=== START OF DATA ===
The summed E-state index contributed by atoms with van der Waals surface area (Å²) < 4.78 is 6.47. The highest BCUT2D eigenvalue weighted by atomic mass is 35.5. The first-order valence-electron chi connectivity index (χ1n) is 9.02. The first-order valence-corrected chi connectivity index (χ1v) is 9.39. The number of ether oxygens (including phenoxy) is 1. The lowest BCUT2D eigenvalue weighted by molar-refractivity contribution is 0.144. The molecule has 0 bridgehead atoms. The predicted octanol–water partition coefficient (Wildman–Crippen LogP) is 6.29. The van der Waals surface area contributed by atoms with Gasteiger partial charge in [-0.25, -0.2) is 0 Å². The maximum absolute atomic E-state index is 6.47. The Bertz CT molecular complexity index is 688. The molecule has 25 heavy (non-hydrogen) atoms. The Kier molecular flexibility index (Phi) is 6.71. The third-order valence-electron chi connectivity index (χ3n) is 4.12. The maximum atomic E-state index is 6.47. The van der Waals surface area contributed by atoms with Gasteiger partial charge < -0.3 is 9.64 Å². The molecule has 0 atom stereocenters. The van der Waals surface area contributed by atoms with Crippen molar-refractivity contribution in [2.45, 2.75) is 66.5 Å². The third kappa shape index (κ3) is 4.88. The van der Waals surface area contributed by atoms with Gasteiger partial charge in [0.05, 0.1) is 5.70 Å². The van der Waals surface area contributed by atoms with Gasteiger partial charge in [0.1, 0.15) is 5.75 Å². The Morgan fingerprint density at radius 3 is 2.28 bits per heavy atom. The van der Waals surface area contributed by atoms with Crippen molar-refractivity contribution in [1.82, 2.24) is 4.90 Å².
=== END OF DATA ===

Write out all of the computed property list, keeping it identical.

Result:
The summed E-state index contributed by atoms with van der Waals surface area (Å²) < 4.78 is 6.47. The highest BCUT2D eigenvalue weighted by atomic mass is 35.5. The first-order valence-electron chi connectivity index (χ1n) is 9.02. The first-order valence-corrected chi connectivity index (χ1v) is 9.39. The number of ether oxygens (including phenoxy) is 1. The lowest BCUT2D eigenvalue weighted by molar-refractivity contribution is 0.144. The molecule has 0 bridgehead atoms. The predicted octanol–water partition coefficient (Wildman–Crippen LogP) is 6.29. The van der Waals surface area contributed by atoms with Gasteiger partial charge in [-0.25, -0.2) is 0 Å². The maximum absolute atomic E-state index is 6.47. The Bertz CT molecular complexity index is 688. The molecule has 25 heavy (non-hydrogen) atoms. The Kier molecular flexibility index (Phi) is 6.71. The third-order valence-electron chi connectivity index (χ3n) is 4.12. The maximum atomic E-state index is 6.47. The van der Waals surface area contributed by atoms with Gasteiger partial charge < -0.3 is 9.64 Å². The molecule has 0 atom stereocenters. The van der Waals surface area contributed by atoms with Crippen molar-refractivity contribution in [2.45, 2.75) is 66.5 Å². The third kappa shape index (κ3) is 4.88. The van der Waals surface area contributed by atoms with Gasteiger partial charge in [0.05, 0.1) is 5.70 Å². The van der Waals surface area contributed by atoms with Gasteiger partial charge in [0.1, 0.15) is 5.75 Å². The Morgan fingerprint density at radius 3 is 2.28 bits per heavy atom. The van der Waals surface area contributed by atoms with Crippen molar-refractivity contribution in [1.82, 2.24) is 4.90 Å².